Thousands of German citizens are mourning a 23-year-old student who was murdered for sticking up for two teenage girls getting sexually harassed by a group of men. Silent vigils have spread across the country, and the president is considering awarding the young woman a posthumous medal of honor.
Earlier this month, Tuğçe Albayrak heard the screams of two girls being harassed in a McDonald’s bathroom in the city of Offenbach. She confronted their attackers, allowing the teens to escape the situation. But later, in the parking lot of the fast food restaurant, the same men attacked her and allegedly beat her with a baseball bat — an assault that was captured on grainy video footage.
Albayrak suffered a traumatic brain injury from the blows to her head, and has been in a coma for the past two weeks. After doctors told her parents that she would never recover from her injuries, they chose to take her off of life support on Friday. It was her 23rd birthday.
Since Albayrak first fell into a coma, supporters have been holding vigils for her at the Offenbach hospital where she has been treated. On Friday, after the news that she had died, the crowd outside the hospital swelled to 1,500 people. Additional candlelight memorials were held in Berlin on Sunday. And 100,000 people have signed a petition urging Germany’s president, Joachim Gauck, to posthumously honor the young woman for her courage.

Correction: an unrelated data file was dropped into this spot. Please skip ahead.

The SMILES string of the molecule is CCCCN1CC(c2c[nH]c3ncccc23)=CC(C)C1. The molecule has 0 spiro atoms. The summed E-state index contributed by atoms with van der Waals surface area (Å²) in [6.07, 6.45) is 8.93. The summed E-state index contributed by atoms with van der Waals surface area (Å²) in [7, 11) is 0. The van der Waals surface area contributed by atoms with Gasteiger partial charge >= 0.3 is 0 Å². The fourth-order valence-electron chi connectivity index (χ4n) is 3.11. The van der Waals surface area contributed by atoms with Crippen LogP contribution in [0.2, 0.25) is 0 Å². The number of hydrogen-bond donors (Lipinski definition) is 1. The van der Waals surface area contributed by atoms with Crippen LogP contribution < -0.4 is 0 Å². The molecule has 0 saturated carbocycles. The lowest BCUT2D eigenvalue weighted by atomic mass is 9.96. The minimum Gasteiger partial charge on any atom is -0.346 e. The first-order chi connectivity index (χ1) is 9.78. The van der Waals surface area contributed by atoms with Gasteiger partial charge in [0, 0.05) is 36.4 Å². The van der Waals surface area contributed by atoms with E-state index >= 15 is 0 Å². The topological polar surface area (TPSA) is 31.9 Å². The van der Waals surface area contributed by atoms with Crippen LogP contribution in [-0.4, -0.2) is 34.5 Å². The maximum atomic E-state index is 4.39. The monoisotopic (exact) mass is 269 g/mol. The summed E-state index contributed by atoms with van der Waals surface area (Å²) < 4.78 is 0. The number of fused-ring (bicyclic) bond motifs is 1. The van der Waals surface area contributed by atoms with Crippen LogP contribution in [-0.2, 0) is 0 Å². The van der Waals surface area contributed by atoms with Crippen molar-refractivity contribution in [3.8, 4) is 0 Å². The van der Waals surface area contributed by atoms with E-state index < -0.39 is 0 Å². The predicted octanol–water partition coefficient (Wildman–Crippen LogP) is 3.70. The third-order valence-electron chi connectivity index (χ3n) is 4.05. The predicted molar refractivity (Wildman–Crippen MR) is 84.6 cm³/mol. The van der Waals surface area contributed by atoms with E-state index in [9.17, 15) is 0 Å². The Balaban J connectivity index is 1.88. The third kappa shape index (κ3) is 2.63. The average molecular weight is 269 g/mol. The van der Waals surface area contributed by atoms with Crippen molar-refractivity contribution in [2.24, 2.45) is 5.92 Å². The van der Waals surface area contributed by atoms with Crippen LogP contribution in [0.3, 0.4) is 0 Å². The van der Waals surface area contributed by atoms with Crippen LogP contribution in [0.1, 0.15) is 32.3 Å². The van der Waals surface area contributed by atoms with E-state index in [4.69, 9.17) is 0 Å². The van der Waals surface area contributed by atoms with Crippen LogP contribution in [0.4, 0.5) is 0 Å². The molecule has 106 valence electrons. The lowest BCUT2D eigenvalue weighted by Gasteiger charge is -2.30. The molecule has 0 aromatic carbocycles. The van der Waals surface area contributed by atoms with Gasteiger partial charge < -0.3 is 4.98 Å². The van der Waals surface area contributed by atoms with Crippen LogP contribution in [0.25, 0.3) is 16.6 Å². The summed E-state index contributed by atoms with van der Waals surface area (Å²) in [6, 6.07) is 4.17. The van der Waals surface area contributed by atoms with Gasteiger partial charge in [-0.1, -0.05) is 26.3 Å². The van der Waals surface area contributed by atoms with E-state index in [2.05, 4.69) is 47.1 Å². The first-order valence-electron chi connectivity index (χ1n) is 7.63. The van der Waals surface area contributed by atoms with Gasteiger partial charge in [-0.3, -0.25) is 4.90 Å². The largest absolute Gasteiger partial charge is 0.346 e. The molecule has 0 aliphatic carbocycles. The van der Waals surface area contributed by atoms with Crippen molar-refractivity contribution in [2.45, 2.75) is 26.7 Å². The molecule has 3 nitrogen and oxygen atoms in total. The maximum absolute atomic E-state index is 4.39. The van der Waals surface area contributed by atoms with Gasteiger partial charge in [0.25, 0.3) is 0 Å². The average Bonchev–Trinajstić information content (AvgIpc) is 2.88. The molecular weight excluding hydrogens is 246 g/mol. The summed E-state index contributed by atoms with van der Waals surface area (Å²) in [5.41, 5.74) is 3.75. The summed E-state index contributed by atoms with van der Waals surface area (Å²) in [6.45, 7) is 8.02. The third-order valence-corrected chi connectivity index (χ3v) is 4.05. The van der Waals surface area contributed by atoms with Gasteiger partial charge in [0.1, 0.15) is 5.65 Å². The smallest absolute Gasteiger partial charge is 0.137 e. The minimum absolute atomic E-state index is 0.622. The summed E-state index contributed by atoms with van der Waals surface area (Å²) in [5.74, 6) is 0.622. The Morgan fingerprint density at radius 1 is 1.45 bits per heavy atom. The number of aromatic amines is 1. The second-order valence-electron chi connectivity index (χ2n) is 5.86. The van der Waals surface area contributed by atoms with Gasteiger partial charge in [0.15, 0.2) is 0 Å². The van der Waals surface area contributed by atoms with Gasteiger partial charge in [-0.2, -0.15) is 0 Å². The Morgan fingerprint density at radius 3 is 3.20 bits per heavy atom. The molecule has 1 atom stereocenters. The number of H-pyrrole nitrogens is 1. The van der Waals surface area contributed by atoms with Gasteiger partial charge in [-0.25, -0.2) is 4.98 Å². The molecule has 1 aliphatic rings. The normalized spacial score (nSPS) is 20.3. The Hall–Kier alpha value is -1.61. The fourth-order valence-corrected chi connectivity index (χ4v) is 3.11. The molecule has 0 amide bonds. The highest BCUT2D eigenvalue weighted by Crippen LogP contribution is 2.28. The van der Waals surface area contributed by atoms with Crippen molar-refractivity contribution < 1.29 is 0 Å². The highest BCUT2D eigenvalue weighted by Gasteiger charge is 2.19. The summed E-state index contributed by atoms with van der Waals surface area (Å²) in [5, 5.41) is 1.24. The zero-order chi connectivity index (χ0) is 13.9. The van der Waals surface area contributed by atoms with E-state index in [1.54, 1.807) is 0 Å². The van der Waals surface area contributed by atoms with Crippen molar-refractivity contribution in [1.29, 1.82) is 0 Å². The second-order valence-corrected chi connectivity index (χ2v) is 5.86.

Gauck sent his condolences to Albayrak’s parents in a letter this weekend. “Like countless citizens, I am shocked and appalled by this terrible act,” Gauck wrote, suggesting that he will consider awarding her a medal of merit. “Where other people looked the other way, Tuğçe showed exemplary courage and moral fortitude.”
Albayrak’s assault has sparked a national conversation in Germany about what it means to be a conscientious citizen who intervenes to help other people; notes of solidarity are being collected online under the hashtag #Zivilcourage. But it’s also a reminder of the price that people often pay for attempting to intervene in incidences of harassment and assault against women.
It’s not uncommon for “good Samaritans” like Albayrak to become the victims of violence themselves. Earlier this month, a San Francisco man was stabbed nine times after he asked catcallers to stop harassing his girlfriend. In August, a Philadelphia man was knocked unconscious after asking a group of men to stop catcalling women on the street. And that doesn’t even include the violence perpetrated against women who try to refuse harassers’ advances.
That’s why groups like Hollaback! and Stop Street Harassment have attempted to frame harassment in public spaces as a gender justice issue. Until women are no longer considered to be public property, they argue, it won’t be safe for women or men to push back against the cultural norms that give harassers the feeling of entitlement over other people’s bodies.